Laundromats seem to dominate conversations about tour life, and Linda Watson has plenty to say on the subject. She's been searching for them for years in cities all over the country.

"I never send things out," she said. "I like to know how they're cleaned. Maybe I'm just crazy. I like to know that I put them in and that I use my special detergent. . . . I want them done the way I want them done. It's easier to do it myself."

Linda Miller, wife of veteran pro Johnny Miller, usually brings along domestic help with her brood of six, who range in age from 7 to 17. The kids have been traipsing around the country in their dad's footsteps all their lives.

Teen-age Problems

"With teen-agers, there are different problems," Linda said without elaborating. "They're normal teen-agers--not perfect."

With 11 children (six adopted), Shirley Casper has been visiting Laundromats along the tour for almost two decades.

A few years ago, when Billy Casper was competing in a seniors event in Utah, the family rented a large house for the week. "Everybody came," Shirley said, "except our daughter who lives in northern California. . . . All together (with grandchildren) there were 17 of us."

Although most of the younger wives say their lives are far from glamorous, Shirley disagrees.

"Yes, there's a glamorous side to our life," she said, "because when you're playing well and you're winning, there's a certain thing that goes with it that's glamorous. They want you here and they want you there and you get to travel and go internationally. . . ."

She recalled two White House invitations the Caspers accepted, from Presidents Nixon and Carter, and one they declined, from President Reagan.

"Bill had a commitment he couldn't get out of," Shirley said rather matter-of-factly of the last White House invitation. "It had been scheduled and he had been paid and he had to go."

Other invitations the Caspers did not decline have included several from King Hussein of Morocco, who enjoys golf and has played often with Billy.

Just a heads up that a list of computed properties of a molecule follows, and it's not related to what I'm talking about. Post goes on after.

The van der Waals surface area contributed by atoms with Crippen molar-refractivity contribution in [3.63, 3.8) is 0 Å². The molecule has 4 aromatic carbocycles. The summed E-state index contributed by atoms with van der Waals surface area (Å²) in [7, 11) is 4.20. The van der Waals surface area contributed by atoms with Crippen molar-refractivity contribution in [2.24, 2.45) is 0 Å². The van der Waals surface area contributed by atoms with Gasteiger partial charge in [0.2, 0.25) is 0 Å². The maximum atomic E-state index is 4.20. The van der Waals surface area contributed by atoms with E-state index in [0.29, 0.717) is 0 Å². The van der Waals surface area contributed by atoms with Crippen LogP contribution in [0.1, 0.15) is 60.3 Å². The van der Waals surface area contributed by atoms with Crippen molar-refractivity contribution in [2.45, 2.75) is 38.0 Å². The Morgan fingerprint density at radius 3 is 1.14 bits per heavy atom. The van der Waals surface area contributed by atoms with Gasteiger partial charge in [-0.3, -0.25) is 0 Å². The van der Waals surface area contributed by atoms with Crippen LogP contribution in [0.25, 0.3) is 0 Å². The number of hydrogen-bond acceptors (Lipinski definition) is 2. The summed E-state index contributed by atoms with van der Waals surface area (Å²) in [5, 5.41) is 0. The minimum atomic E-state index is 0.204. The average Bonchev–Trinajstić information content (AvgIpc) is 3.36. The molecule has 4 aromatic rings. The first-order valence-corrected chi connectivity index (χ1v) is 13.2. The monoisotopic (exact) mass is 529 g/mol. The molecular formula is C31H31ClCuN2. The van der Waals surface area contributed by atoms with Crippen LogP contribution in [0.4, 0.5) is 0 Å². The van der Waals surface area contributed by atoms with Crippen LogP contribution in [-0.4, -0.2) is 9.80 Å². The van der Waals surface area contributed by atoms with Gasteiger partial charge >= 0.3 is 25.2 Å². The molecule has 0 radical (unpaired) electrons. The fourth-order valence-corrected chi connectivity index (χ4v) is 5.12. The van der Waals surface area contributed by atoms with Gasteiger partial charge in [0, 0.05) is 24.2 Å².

"We've had a lot of neat experiences," Shirley added, "but we still have the Laundromats and when you have a lot of children and you're in one hotel room, that's not great.

"But I love my life. I love the balance of being at home and being on tour and I love to travel. I can pack a suitcase in 15 minutes."

Julie Crenshaw packed nine suitcases for La Costa, plus, of course, the other "necessities"--portable crib, playpen, stroller, car seat. . . .

"We're staying eight weeks this time," she explained, "for the whole West Coast tour.

The 23-year-old mother--wife of 36-year-old Ben Crenshaw--had a sleepless night during play last week when her 3-month-old baby, Katherine Vail, was suffering from an earache.

The baby would have spent the week with her maternal grandparents, who live in Laguna Niguel, Julie said, "if I weren't breast feeding."

Babies seem to be proliferating on tour these days, according to Julie, who said 26 were born on the pro tour in 1986, about a dozen last year, "and seven are due already this year. All my friends have babies. I couldn't wait to have one."

Peni Wadkins, a former Delta Airlines flight attendant who met Lanny Wadkins on a flight and married him in 1978, waited nine years to have a baby--the last seven trying desperately to overcome long odds against success. Finally, on the brink of adopting a child, Peni became pregnant. Travis was born 4 1/2 months ago.

"We feel like he was a gift from God," she said, "because we had to go through surgical procedures . . . to have this baby."

The couple have hired a young woman to accompany them on the road and help care for Travis.